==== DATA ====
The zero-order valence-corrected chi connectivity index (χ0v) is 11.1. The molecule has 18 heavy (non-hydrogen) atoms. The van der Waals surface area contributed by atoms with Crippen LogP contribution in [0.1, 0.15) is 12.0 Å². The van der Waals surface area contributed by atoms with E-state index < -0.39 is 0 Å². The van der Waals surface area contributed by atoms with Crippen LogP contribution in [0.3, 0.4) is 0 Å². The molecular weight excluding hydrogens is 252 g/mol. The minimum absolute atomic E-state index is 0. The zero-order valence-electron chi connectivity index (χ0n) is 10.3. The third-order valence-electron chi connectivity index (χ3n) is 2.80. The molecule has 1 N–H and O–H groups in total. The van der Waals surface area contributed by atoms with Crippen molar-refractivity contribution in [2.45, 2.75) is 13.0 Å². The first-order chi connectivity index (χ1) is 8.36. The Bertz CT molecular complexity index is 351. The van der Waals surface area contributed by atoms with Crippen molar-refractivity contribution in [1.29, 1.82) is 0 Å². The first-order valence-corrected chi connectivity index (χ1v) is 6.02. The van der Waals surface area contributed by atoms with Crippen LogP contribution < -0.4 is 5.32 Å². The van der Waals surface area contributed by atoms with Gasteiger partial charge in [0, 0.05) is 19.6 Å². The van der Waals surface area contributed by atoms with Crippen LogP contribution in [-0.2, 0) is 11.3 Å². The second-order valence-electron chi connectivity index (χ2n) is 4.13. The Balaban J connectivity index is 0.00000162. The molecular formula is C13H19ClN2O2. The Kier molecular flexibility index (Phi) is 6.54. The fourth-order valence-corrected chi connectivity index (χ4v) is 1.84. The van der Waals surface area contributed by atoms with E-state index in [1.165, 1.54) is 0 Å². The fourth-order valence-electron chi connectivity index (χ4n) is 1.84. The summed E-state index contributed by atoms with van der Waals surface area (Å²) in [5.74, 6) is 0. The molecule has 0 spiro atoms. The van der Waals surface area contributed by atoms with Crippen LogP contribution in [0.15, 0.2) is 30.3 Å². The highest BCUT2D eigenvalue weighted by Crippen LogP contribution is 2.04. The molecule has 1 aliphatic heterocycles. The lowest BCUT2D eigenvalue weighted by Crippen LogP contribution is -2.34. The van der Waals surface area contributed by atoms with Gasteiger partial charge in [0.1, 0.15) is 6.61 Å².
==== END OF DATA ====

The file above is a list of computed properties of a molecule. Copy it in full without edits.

The zero-order valence-corrected chi connectivity index (χ0v) is 11.1. The molecule has 18 heavy (non-hydrogen) atoms. The van der Waals surface area contributed by atoms with Crippen LogP contribution in [0.1, 0.15) is 12.0 Å². The van der Waals surface area contributed by atoms with E-state index < -0.39 is 0 Å². The van der Waals surface area contributed by atoms with Crippen LogP contribution in [0.3, 0.4) is 0 Å². The molecular weight excluding hydrogens is 252 g/mol. The minimum absolute atomic E-state index is 0. The zero-order valence-electron chi connectivity index (χ0n) is 10.3. The third-order valence-electron chi connectivity index (χ3n) is 2.80. The molecule has 1 N–H and O–H groups in total. The van der Waals surface area contributed by atoms with Crippen molar-refractivity contribution in [2.45, 2.75) is 13.0 Å². The first-order chi connectivity index (χ1) is 8.36. The Bertz CT molecular complexity index is 351. The van der Waals surface area contributed by atoms with Crippen molar-refractivity contribution in [1.29, 1.82) is 0 Å². The first-order valence-corrected chi connectivity index (χ1v) is 6.02. The van der Waals surface area contributed by atoms with Crippen LogP contribution < -0.4 is 5.32 Å². The van der Waals surface area contributed by atoms with Gasteiger partial charge in [0, 0.05) is 19.6 Å². The van der Waals surface area contributed by atoms with Crippen LogP contribution in [-0.2, 0) is 11.3 Å². The second-order valence-electron chi connectivity index (χ2n) is 4.13. The Balaban J connectivity index is 0.00000162. The molecular formula is C13H19ClN2O2. The Kier molecular flexibility index (Phi) is 6.54. The fourth-order valence-corrected chi connectivity index (χ4v) is 1.84. The van der Waals surface area contributed by atoms with E-state index in [1.165, 1.54) is 0 Å². The fourth-order valence-electron chi connectivity index (χ4n) is 1.84. The summed E-state index contributed by atoms with van der Waals surface area (Å²) in [5.74, 6) is 0. The molecule has 0 spiro atoms. The van der Waals surface area contributed by atoms with Crippen LogP contribution in [0.15, 0.2) is 30.3 Å². The highest BCUT2D eigenvalue weighted by Crippen LogP contribution is 2.04. The molecule has 1 aliphatic heterocycles. The lowest BCUT2D eigenvalue weighted by Crippen LogP contribution is -2.34. The van der Waals surface area contributed by atoms with Gasteiger partial charge in [0.1, 0.15) is 6.61 Å².